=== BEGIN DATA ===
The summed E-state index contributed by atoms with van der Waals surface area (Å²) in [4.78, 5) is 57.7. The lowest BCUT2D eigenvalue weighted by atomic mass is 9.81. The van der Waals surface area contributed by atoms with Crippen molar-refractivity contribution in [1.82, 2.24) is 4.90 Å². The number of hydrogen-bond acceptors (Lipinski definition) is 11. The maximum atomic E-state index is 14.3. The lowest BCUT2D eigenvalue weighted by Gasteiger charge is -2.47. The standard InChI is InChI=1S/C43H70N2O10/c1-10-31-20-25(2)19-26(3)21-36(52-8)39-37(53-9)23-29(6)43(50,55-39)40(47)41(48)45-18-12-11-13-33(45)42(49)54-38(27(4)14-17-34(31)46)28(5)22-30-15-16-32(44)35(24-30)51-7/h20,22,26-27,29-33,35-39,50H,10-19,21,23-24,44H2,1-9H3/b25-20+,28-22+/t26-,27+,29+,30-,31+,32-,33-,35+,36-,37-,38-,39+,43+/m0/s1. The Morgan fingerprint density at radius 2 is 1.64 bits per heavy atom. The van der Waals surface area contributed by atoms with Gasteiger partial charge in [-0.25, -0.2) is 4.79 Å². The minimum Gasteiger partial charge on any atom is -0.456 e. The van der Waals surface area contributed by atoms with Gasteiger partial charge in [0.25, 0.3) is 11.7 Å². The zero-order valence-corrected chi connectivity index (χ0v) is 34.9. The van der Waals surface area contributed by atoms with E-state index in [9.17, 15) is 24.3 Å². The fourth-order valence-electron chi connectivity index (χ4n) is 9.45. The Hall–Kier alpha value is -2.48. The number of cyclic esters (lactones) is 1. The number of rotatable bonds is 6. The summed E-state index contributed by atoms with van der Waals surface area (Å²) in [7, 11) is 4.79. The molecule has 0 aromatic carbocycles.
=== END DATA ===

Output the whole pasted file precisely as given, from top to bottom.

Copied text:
The summed E-state index contributed by atoms with van der Waals surface area (Å²) in [4.78, 5) is 57.7. The lowest BCUT2D eigenvalue weighted by atomic mass is 9.81. The van der Waals surface area contributed by atoms with Crippen molar-refractivity contribution in [1.82, 2.24) is 4.90 Å². The number of hydrogen-bond acceptors (Lipinski definition) is 11. The maximum atomic E-state index is 14.3. The lowest BCUT2D eigenvalue weighted by Gasteiger charge is -2.47. The standard InChI is InChI=1S/C43H70N2O10/c1-10-31-20-25(2)19-26(3)21-36(52-8)39-37(53-9)23-29(6)43(50,55-39)40(47)41(48)45-18-12-11-13-33(45)42(49)54-38(27(4)14-17-34(31)46)28(5)22-30-15-16-32(44)35(24-30)51-7/h20,22,26-27,29-33,35-39,50H,10-19,21,23-24,44H2,1-9H3/b25-20+,28-22+/t26-,27+,29+,30-,31+,32-,33-,35+,36-,37-,38-,39+,43+/m0/s1. The Morgan fingerprint density at radius 2 is 1.64 bits per heavy atom. The van der Waals surface area contributed by atoms with Gasteiger partial charge in [-0.25, -0.2) is 4.79 Å². The minimum Gasteiger partial charge on any atom is -0.456 e. The van der Waals surface area contributed by atoms with Gasteiger partial charge in [0.25, 0.3) is 11.7 Å². The zero-order valence-corrected chi connectivity index (χ0v) is 34.9. The van der Waals surface area contributed by atoms with E-state index in [9.17, 15) is 24.3 Å². The fourth-order valence-electron chi connectivity index (χ4n) is 9.45. The Hall–Kier alpha value is -2.48. The number of cyclic esters (lactones) is 1. The number of rotatable bonds is 6. The summed E-state index contributed by atoms with van der Waals surface area (Å²) in [7, 11) is 4.79. The molecule has 0 aromatic carbocycles.